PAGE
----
We have all heard news reports about pesticides being in our food and pesticides ruining our environment.
For this reason many Americans have made a conscious decision to buy only organically grown food. Some gardeners have vowed to grow fruits and vegetables organically at home. For this reason I hope to dispel some of the myths about organic gardening and help all gardeners learn to grow food in a more sustainable manner using less inputs.
Organic gardening is not a method of pest control. Organic gardening is not gardening without the use of pesticides, but rather using pesticides only as a last resort.
Organic gardening is the combining of methods for producing healthy plants and the organisms that share space in an overall balance. Organic gardening is more labor intensive, requires more learning of the relationships between soil, plants, insects and disease organisms.
Organic gardening also requires more planning and attention to detail. Just like there are varying degrees of vegetarianism, there are some organic gardeners who use fertilizer while some rely on manures or plant / animal derived nutrients.
The foundation of a successful organically-grown garden is the soil. Healthy soil contains rock particles (the minerals that make up the soil), organic matter (leaves, straw, compost, decomposing plant material), water, air, micro-organisms (they help with breaking down organic material) , and insects.
The most important step in starting to garden organically is to improve the soil first. Clay soils in Georgia are typically around 1% organic matter or less while the rich soils in the midwest have greater than 3% organic matter. Organic matter can improve the color, texture and tilth of your soil, plus some can add nutrients as well.
Speaking of nutrients we cannot forget soil fertility. Most organic gardeners use natural fertilizers and mineral amendments to improve soil fertility. Most natural fertilizers are slow release and have little potential for burning sensitive seedlings. Synthetic fertilizers contain nutrients that are immediately available to the plant, but do nothing to improve soil fertility and leach through the soil easily, not remaining in the soil very long.
Cover-cropping is a method to prevent soil erosion and weed growth during the winter, but also helps move nutrients from lower soil layers to upper soil layers, prevents nutrient loss, and the tilled-under plant material becomes a rich nitrogen source in the soil (green manure).
Clovers, winter peas and vetch make great cover crops. Before planting your garden, have a soil test done so you will know your soil pH and what amendments are necessary to provide your plants with the nutrients they will need to grow and produce well. Utilize Plant Diversity – different families of plants utilize different nutrients and attract different pests. Crop Rotation - Two successive crops will not use the same amounts and types of nutrients, and also will not be attractive to the same pest organisms.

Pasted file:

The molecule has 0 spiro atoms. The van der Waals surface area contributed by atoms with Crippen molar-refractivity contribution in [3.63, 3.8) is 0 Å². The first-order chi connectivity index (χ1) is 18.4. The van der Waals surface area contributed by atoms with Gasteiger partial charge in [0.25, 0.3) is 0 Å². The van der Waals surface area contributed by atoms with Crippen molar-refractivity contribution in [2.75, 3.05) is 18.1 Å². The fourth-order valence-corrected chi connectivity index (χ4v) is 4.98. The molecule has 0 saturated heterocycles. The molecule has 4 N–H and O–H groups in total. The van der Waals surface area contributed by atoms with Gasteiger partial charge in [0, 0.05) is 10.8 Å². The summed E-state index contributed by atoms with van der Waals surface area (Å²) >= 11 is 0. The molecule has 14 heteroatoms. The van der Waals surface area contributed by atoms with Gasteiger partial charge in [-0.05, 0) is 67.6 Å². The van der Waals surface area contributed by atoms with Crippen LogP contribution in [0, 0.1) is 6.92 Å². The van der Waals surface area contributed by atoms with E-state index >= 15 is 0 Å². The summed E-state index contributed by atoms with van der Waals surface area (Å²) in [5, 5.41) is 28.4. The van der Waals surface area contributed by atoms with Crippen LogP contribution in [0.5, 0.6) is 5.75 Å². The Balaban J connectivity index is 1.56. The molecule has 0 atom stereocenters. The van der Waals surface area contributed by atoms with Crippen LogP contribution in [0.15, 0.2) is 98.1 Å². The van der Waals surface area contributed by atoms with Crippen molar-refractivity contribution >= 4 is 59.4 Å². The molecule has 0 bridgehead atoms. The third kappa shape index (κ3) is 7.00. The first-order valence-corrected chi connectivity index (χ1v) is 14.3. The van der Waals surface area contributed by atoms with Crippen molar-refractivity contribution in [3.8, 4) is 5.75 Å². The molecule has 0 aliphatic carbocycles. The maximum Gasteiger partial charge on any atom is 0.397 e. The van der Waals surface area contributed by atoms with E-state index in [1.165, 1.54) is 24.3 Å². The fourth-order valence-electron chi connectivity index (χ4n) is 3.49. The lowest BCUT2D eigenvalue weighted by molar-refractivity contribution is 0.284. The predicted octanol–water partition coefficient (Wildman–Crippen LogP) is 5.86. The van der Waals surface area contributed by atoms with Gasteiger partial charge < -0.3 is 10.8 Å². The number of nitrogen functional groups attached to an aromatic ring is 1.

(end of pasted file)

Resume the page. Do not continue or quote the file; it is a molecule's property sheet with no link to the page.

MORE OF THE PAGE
This technique is often used to improve soil fertility or to reduce disease and pest problems. Use Good Management Practices : use resistant varieties- some plants have been bred for resistance to certain disease or insect pests; follow correct planting dates-some pest problems can be avoided by planting susceptible crops earlier or later in the season; space row / plants properly — plants to close will increase moisture and thereby increase disease potential; don’t work around wet plants — you can spread leaf diseases.
Organic gardening is good for us and good for the environment but definitely require more work and planning. Next time we will cover organic vegetable garden pest control strategies.
Britt West is the extension agent for Barrow County. You can reach him at email@example.com.
I'm using your article for the summer gardening class I'm teaching at my N. Calif. junior college. Some people can be almost neurotically "organic" up here, and many have given up trying to grow their own food, even think adding phosphate to soil is an environmental crime. Since few can afford to eat 100% from the health food store, they simply eat LESS fruits and vegetables. This is not what a dietitian like myself likes to hear. I use a little copper sulfate or esenvalorate on blueberry plants in an emergency rather than lose the mature plant altogether. The big picture is to eat a more plant-based diet, lose weight, stop smoking and fret less about 2 parts per billion pesticide on a radish.